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Why Phuket needs a new beach safety education program (video)

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Robert Brander is a coastal geomorphologist and senior lecturer at the University of New South Wales in Sydney, Australia. Dr Brander completed a master’s degree at the University of Toronto and a PhD on the morpho-dynamics of rip currents at the University of Sydney. He has been studying beaches and surf science since 1986.

Here, he talks about what can be done in Phuket to improve beach safety and awareness of rip currents.

PHUKET: Standing on Karon Beach in late June this year, I was amazed to see what looked like an Australian surf beach. While most visitors associate Phuket with lovely placid waters, this isn’t the case during the southwest monsoon season, which occurs between May and October each year. Strong winds and storms generate persistent waves and hazardous surf conditions for both visitors and locals alike, particularly those who are unaware of the potential dangers, or are unfamiliar with strong surf.

Tragically, each year, many people drown on beaches like Karon and Patong, usually as a result of getting caught in a rip current.

Rip currents are strong, narrow flows that take water brought towards the beach by breaking waves back offshore. People who lose their footing can unexpectedly be carried significant distances offshore by these “rivers of the sea”, usually against their will. They may panic, become exhausted and, in far too

YouTube video
Robert Brander demonstrates the movement of rip currents at Karon Beach. Video: PGTV

many cases, drown. During the southwest monsoon, rip currents are prevalent along most exposed Phuket beaches.

Despite this hazard, rip current drownings are avoidable. If someone doesn’t get caught in a rip, they won’t drown in one. Thanks to efforts by organizations such as the Phuket Lifeguard Club, many popular Phuket beaches are now lifeguarded. Each day, lifeguards erect pairs of red and yellow flags to designate supervised and safer swimming areas, and red “no swimming” to indicate dangerous swimming conditions, often in the vicinity of rip currents. However, while these efforts are commendable, it is not enough.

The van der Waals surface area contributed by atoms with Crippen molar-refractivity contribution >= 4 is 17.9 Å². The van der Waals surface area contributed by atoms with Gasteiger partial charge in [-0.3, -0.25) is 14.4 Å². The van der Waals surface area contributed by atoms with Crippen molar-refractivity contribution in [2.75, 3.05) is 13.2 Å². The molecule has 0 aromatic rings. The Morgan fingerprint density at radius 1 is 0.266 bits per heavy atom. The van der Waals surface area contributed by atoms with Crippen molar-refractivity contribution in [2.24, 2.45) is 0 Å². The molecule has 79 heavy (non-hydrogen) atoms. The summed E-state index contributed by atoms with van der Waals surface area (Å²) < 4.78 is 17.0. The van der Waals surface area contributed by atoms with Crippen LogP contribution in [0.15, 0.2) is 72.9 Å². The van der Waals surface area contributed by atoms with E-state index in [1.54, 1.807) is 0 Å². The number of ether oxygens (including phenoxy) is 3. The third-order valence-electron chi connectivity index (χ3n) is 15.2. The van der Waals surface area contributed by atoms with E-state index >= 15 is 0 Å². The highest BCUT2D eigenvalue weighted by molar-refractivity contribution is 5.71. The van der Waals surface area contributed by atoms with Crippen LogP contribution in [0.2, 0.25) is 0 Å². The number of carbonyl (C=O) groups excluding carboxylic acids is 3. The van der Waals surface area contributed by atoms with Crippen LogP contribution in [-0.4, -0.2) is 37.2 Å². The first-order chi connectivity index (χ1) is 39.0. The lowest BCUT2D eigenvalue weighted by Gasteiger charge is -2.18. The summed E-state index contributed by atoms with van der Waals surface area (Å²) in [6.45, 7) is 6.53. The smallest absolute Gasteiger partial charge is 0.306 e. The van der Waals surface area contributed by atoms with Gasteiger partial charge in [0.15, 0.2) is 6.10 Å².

First, not all beaches have lifeguards, and those that do are patrolled only during the prime daytime swimming hours. Many people swim outside of these hours, including at night, when the flags and safety signs are removed from the beach. On unpatrolled beaches, or outside of patrol hours, perhaps the only thing keeping people safe when they enter the water is their own knowledge and awareness of surf hazards such as rip currents, or luck. Unfortunately, it is unlikely that most Phuket beachgoers are aware of rip currents, know what they are or what they look like, or how to react appropriately if caught in one.

Given this situation, Phuket needs a dedicated beach safety program. All beachgoers, both locals and visitors alike, need to be further encouraged to seek out lifeguarded beaches and swim only between the red and yellow flags. In the absence of lifeguards, beachgoers should be advised not to go in beyond waist depth when breaking waves are present. In particular, beachgoers should be specifically made aware of the presence of rip currents.

Improved awareness can be achieved through the development and implementation of a standardized beach safety education program that is strongly visual-based and multi-lingual in content. Aside from involving improved signage and widely-available brochures, a safety video for Phuket beaches can be developed for communication to locals via schools and tourists via social media. The use of footage from releases of harmless purple dye into a rip current, similar to a demonstration I made at Karon Beach recently, is an engaging, non-threatening and visually powerful tool that could be incorporated into such a program.

Indeed, there was much support from resort managers present at the dye release to improve rip current awareness of their guests. However, none of this will be achieved without a formal study into the beach safety issue on Phuket, collaborative efforts between lifeguard organizations, tourist agencies, resorts and hotels and local governments and, of course, funding. Until this happens, the drowning rate on Phuket beaches will likely not improve.

— Robert Brander

 

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